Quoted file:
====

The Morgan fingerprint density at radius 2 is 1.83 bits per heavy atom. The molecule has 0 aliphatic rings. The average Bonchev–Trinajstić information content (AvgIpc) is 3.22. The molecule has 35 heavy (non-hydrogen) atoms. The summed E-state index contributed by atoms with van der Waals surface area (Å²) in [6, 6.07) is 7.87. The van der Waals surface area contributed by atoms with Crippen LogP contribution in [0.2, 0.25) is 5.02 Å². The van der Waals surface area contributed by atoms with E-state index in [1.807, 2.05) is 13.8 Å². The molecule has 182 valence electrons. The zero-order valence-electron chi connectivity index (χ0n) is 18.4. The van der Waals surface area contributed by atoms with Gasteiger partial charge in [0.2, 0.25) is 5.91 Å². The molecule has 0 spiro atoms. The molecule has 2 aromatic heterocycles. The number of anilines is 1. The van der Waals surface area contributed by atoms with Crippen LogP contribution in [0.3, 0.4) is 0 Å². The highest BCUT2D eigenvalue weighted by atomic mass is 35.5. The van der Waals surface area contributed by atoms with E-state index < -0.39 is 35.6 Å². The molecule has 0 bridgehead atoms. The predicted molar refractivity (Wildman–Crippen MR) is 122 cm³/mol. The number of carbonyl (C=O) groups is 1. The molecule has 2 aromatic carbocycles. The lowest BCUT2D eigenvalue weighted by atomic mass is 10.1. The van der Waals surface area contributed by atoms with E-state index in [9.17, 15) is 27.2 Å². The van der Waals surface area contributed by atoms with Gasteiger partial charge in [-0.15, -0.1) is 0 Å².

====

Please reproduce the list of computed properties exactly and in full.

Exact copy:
The Morgan fingerprint density at radius 2 is 1.83 bits per heavy atom. The molecule has 0 aliphatic rings. The average Bonchev–Trinajstić information content (AvgIpc) is 3.22. The molecule has 35 heavy (non-hydrogen) atoms. The summed E-state index contributed by atoms with van der Waals surface area (Å²) in [6, 6.07) is 7.87. The van der Waals surface area contributed by atoms with Crippen LogP contribution in [0.2, 0.25) is 5.02 Å². The van der Waals surface area contributed by atoms with E-state index in [1.807, 2.05) is 13.8 Å². The molecule has 182 valence electrons. The zero-order valence-electron chi connectivity index (χ0n) is 18.4. The van der Waals surface area contributed by atoms with Gasteiger partial charge in [0.2, 0.25) is 5.91 Å². The molecule has 0 spiro atoms. The molecule has 2 aromatic heterocycles. The number of anilines is 1. The van der Waals surface area contributed by atoms with Crippen LogP contribution in [0.3, 0.4) is 0 Å². The highest BCUT2D eigenvalue weighted by atomic mass is 35.5. The van der Waals surface area contributed by atoms with E-state index < -0.39 is 35.6 Å². The molecule has 0 bridgehead atoms. The predicted molar refractivity (Wildman–Crippen MR) is 122 cm³/mol. The number of carbonyl (C=O) groups is 1. The molecule has 2 aromatic carbocycles. The lowest BCUT2D eigenvalue weighted by atomic mass is 10.1. The van der Waals surface area contributed by atoms with E-state index in [9.17, 15) is 27.2 Å². The van der Waals surface area contributed by atoms with Gasteiger partial charge in [-0.15, -0.1) is 0 Å².